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12 comments:

Wine and Words said...

Oooo. I'm excited :) I think I told you I was reading a book that just describes the organic farms of the valley visited by the author. I was in tears over a description of melons. It's not the subject that matters so much as how the walls are papered. Delicious. And this too! It's going on my list.

Wine and Words said...

Speaking of which....I am almost done with And Her Soul Out Of Nothing! I LOVE IT. Read some to Rob...who scratched his head.

Marion said...

Yes, Annie. The wall paper. (Ever read Proust?) LOL! I'm so glad you enjoyed Olena Kalytiak Davis. I recently reread that book, too. Ray still shakes his head at my poetry-lust/love. But I have my blog and an entire world of poetry-lovers to share with, thank goodness. xoxo

Kelly said...

At this particular point in life, I struggle with anything that isn't fairly light. So...this will have to simmer on the back burner for now.

Hmmm... trying to remember what some of my books have been this year. Oh! Have you read "Waiting for Columbus" by Thomas Trofimuk? It's one I really, really enjoyed and I bet you'd like it, too.

Phoenix said...

Damn, this book sounds marvelous! (and trust me, no book can destroy me more than "The Time Traveler's Wife" did, so I'm good to go.)

Don't you love it when good friends "recommend" something by saying, "You don't want to try that!" and us tough girls go, "Ohhhh yeah?!" lol I love it!

erin said...

truly, it is disgusting how well this book is written. i laugh. but the language is like peeling scabs over and over again. it is real and honest and deeper than skin itself. it was so hard for me to read this book. but it was harder for me not to. it is in a category of its own. i'm so glad you didn't listen to me, Marion. you write this exactly right, This book is not for those who are looking for light reading, but if you are fearless and like to read a story that both shatters and wounds you, then you need to read this book. it stays with me. for me it looks like amber light.

much love to you, Marion, you fierce and wonderful book lover, you

xo
erin

Serena said...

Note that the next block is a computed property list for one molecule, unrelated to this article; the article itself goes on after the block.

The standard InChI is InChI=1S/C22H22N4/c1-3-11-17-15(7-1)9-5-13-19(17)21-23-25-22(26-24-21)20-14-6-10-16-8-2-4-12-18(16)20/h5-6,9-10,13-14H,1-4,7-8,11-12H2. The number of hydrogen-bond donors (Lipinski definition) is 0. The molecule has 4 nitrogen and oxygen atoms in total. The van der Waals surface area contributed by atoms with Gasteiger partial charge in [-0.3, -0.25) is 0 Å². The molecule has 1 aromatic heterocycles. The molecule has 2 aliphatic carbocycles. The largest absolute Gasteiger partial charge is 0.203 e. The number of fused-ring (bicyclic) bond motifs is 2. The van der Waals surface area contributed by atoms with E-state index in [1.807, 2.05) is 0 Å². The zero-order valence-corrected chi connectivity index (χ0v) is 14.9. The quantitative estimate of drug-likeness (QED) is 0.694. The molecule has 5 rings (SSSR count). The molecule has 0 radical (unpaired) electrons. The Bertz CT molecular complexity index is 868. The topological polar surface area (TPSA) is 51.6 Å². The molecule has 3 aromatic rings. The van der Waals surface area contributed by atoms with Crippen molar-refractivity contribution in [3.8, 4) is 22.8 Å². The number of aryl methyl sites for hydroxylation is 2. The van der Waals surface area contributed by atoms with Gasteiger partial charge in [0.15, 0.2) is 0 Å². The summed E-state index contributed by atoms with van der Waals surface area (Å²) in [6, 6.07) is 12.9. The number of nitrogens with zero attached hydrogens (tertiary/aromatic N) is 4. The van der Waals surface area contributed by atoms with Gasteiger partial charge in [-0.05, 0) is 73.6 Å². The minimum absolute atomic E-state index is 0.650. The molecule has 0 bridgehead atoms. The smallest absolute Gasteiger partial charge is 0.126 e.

This book sounds wonderful and I'm going to look for it. I'm still reading lots of whodunits. Pure escapism, but they serve their purpose.
xox

Jaliya said...

I finished Mary Doria Russell's *A Thread of Grace* six days ago, and haven't been able to begin another book. It's set in northern Italy during 1943-45 ... It is a ravishing *and* ravaging story ... beautiful and harrowing ...

I will definitely read *Light Years*!

The quote from Clifton Fadiman -- YES :-)

Marion said...

Kelly, I'll check out that book. I did go on a chick lit reading spree after reading this book. So many books, so little time....

Phoenix, I liked that book, too. It was both disturbing and fascinating. You'll love "Light Years". Yes, us tough girls are fearless. LOL! xoxo

Erin, I can never repay you for turning me on to this book/author. It's like certain books come to you at just the exact point in your life when you NEEDED desperately to read them. This was that book for me. Love to you!!! xoxo

SJ, you're in for a real treat. I think I need to get me another clean copy because mine is so marked up. LOL! I love whodoneits, too. Hell, I read any and everything!! xoxo

Jaliya, thanks for the book recommendation. I'll check that one out, for sure. You'll love/hate "Light Years". It's just that kind of book. Thanks for stopping by. Blessings!!

Terresa said...

I drank up the quotes here, Marion. You know, you and I are a pair of readers, that is, we both appear to read & take notes/quote what we're reading (and share it!) as we go. The only way to fly/read!

My fave bit was this:
"In a single year she had abandoned her youth."

And the last quote about drinking life, which I completely agree with!

Happy weekend, may dragonflies attend you.

Marion said...

Terresa, you're my red-headed, long lost sister. ;-) We do seem to approach (attack) books with the same passion. I'm so glad to know you. xoxo

Marion said...